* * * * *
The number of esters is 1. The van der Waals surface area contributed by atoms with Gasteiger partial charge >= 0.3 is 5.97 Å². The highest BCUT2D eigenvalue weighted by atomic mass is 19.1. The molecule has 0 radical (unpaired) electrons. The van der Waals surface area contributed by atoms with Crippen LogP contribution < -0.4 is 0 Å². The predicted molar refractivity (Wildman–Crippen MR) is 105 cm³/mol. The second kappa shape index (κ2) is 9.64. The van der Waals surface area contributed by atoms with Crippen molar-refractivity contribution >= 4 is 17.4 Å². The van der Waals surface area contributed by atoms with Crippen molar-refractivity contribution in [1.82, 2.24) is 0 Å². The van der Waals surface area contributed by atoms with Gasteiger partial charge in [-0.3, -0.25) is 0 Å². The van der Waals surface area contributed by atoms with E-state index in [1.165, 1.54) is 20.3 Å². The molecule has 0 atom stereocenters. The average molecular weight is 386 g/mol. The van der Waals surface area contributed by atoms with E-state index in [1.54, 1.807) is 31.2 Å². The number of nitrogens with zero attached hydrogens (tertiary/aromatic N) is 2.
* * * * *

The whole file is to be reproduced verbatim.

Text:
The number of esters is 1. The van der Waals surface area contributed by atoms with Gasteiger partial charge >= 0.3 is 5.97 Å². The highest BCUT2D eigenvalue weighted by atomic mass is 19.1. The molecule has 0 radical (unpaired) electrons. The van der Waals surface area contributed by atoms with Crippen LogP contribution < -0.4 is 0 Å². The predicted molar refractivity (Wildman–Crippen MR) is 105 cm³/mol. The second kappa shape index (κ2) is 9.64. The van der Waals surface area contributed by atoms with Crippen molar-refractivity contribution >= 4 is 17.4 Å². The van der Waals surface area contributed by atoms with Crippen molar-refractivity contribution in [1.82, 2.24) is 0 Å². The van der Waals surface area contributed by atoms with Gasteiger partial charge in [-0.3, -0.25) is 0 Å². The van der Waals surface area contributed by atoms with E-state index in [1.165, 1.54) is 20.3 Å². The molecule has 0 atom stereocenters. The average molecular weight is 386 g/mol. The van der Waals surface area contributed by atoms with E-state index in [1.54, 1.807) is 31.2 Å². The number of nitrogens with zero attached hydrogens (tertiary/aromatic N) is 2.